Like Planetarium, his segment of 10 Years Thailand, ANG48 is a summation of Chulayarnnon’s recent video works. Along with clips from Birth of Golden Snail, it also incorporates footage from his music video The Internationale, his short film Golden Spiral, and his Parade of Golden Snail (ขบวนแห่หอยทากทอง) performance. Birth of Golden Snail will be available to stream from 4th to 6th May, and ANG48 on 6th May, both as part of the online event Re/enacting History and Decolonizing Genteel Romance in Thailand and Asia. Shadow Dancing closes on 5th June.

07 April 2022

The Greatest Movies of All Time


The Greatest Movies of All Time

The Greatest Movies of All Time, published in 2016, features a list of classic films selected by Lorri Lynn, Melody Bussey, and Peter Murray. The number of titles (eighty-eight) seems fairly arbitrary, and there are no foreign-language or silent films on the list. The introduction, which refers to “a lifetime all best movie designation” [sic], could have been written by AI software.

Each film has a double-page spread, with a single paragraph of rather simplistic text opposite a glossy full-page photograph. The photos are the book’s only redeeming feature, though their quality is variable: the stills and posters are well-reproduced, though many are merely DVD covers and one (The Unforgiven) is from the wrong film. The book is not recommended, and is included here only in the interests of completism, as Dateline Bangkok reviews every greatest-film list available in print.

18 March 2022

Mob 2020-2021


Mob 2020-2021

Supong Jitmuang’s documentary Mob 2020-2021 will be shown this afternoon at the Kinjai Contemporary gallery in Bangkok. The film is the first to provide a full record of the current student protest movement, and is simultaneously epic in scope (at almost two hours long) and intimately personal (Supong described it to me as a “handmade” film).

Mob 2020-2021 was previously screened online during the Short Film Marathon (หนังสั้นมาราธอน), as part of the 25th Short Film and Video Festival, on 19th November last year. Today’s screening will be its theatrical premiere, and free postcards will also be available.

20 February 2022

Memory of Filmmaking


Memory of Filmmaking

Apichatpong Weerasethakul’s new film Memoria will have its Thai premiere on 24th February. The screening at Bangkok’s SF World cinema will be followed by a Q&A with Apichatpong and actor Tilda Swinton. The following day, Apichatpong will take part in another Q&A when Memoria is shown at the Thai Film Archive in Salaya, before it goes on general release on 3rd March.

On 26th February, the Film Archive will host a masterclass by Apichatpong, Memory of Filmmaking, moderated by Sompot Chidgasornpongse (a key member of his Kick the Machine production team) and Nottapon Boonprakob (director of Come and See/เอหิปัสสิโก). Apichatpong has previously given similar presentations at the Film Archive—ตัวตน โดย ตัวงาน (‘self-expression through work’) in 2011—and elsewhere: What Is Not Visible Is Not Invisible at BACC in 2017, Indy Spirit Project at SF Cinema City in 2010, and Tomyam Pladib (ต้มยำปลาดิบ) at the Jim Thompson Art Center in 2008.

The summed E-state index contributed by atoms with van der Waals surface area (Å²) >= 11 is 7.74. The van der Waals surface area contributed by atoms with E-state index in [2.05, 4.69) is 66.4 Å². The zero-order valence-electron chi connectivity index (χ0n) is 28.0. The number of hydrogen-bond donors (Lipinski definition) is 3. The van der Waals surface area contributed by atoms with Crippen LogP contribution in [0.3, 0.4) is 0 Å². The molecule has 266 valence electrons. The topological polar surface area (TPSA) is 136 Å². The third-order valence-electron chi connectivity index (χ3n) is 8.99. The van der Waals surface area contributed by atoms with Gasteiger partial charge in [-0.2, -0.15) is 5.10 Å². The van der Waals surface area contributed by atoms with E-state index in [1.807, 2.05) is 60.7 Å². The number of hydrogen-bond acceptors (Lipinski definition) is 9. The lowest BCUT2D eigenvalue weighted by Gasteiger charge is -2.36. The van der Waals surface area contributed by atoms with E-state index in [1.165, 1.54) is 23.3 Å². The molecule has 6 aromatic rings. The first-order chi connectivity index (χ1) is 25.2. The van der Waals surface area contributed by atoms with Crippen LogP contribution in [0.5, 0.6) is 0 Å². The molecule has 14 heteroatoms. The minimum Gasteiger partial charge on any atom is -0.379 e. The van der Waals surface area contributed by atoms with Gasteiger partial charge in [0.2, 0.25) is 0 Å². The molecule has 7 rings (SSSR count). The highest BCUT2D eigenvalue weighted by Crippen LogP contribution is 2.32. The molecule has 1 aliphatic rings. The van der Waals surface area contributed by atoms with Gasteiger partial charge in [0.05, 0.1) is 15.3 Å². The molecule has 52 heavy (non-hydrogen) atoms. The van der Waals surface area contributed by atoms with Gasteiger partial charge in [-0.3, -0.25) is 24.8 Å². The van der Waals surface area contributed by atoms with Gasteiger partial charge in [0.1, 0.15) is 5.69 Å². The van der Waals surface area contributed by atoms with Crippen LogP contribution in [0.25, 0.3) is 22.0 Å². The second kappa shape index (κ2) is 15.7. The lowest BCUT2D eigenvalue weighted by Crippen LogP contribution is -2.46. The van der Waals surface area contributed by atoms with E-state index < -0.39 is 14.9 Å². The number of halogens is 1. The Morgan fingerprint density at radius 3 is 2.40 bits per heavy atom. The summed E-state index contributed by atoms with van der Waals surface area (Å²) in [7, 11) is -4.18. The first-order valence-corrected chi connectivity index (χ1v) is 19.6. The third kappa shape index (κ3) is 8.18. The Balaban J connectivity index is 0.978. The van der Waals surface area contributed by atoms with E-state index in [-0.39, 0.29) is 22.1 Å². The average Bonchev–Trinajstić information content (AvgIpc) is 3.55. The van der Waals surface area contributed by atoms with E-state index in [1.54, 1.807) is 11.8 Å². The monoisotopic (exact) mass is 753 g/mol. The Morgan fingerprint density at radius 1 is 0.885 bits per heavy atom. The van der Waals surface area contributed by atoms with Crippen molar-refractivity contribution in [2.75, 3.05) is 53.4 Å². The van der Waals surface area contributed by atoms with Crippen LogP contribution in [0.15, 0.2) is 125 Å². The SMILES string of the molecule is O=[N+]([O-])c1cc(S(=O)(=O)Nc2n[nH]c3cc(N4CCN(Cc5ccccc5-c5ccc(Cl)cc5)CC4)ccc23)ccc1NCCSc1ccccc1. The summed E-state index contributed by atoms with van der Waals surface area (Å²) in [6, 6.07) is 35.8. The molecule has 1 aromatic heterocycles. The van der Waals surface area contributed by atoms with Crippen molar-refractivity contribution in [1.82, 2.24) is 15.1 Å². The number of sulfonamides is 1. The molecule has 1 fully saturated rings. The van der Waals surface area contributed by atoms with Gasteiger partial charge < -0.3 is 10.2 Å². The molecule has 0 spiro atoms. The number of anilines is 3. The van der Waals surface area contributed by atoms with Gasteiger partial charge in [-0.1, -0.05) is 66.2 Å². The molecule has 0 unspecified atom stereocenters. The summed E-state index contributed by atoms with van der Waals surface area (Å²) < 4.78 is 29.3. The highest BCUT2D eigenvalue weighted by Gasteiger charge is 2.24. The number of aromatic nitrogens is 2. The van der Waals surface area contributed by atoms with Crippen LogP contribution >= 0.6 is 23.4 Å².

Memoria received its world premiere at last year’s Cannes Film Festival, where it won the Jury Prize. The second phase of Apichatpong’s exhibition A Minor History (ประวัติศาสตร์กระจ้อยร่อย ภาคสอง)—subtitled Beautiful Things (สิ่งสวยงาม)—opened at 100 Tonson Foundation in Bangkok on 18th February, and runs until 10th April.

30 January 2022

“I’ve killed too many communists...”


Uncle Boonmee Who Can Recall His Past Lives
Anatomy of Time
The Edge of Daybreak

Apichatpong Weerasethakul’s most celebrated work, Uncle Boonmee Who Can Recall His Past Lives (ลุงบุญมีระลึกชาติ), was also his first political statement on film. Boonmee—a former military officer who fought the student Communists radicalised after the 6th October 1976 massacre—is dying of kidney disease, and wonders aloud whether he is being punished: “I’ve killed too many communists.” His sister tries to reassure him—“But you killed with good intentions... You killed the commies for the nation, right?”—though Boonmee is unconvinced, and the conversation peters out; a brutal guerrilla war has become a faded memory, both for Boonmee and the country as a whole.

Two recent Thai films also portray former military men on their deathbeds. In the opening line of Taiki Sakpisit’s The Edge of Daybreak (พญาโศกพิโยคค่ำ), a man narrates his role in the anti-Communist purge: “I was leading my unit into the woods to catch the students.” Similarly, Jakrawal Nilthamrong’s Anatomy of Time (เวลา) begins with a flashback in which a military officer leads an attack on Communist insurgents. In both films, the unnamed men remain largely bedridden, tended by nurses and family members, though their violent reputations have not been forgotten: in The Edge of Daybreak, the man is smothered with a pillow; and in Anatomy of Time, the man’s nurse wishes him a “slow and painful” death. (On the other hand, like Boonmee’s sister, one of his military colleagues believes he “made many sacrifices for the country.”)

In all three films, the men’s karma is directly cited as the reason for their sickness. In an extended flashback in Anatomy of Time, the man’s wife asks: “Dad, is it true that we all have to pay for our sins?” Her father explains that, according to Buddhist teachings, karma does indeed exist. Likewise, Boonmee tells his sister: “You know, this is a result of my karma.” In The Edge of Daybreak, the man’s family believe that they are cursed and, as if to confirm this, the exquisite black-and-white camerawork lingers on images of decay, such as rotting food and their crumbling home. The legacy of violent suppression is also a curse on the country itself, and these three films offer a reckoning with Thailand’s past and a commentary on its continuing military rule.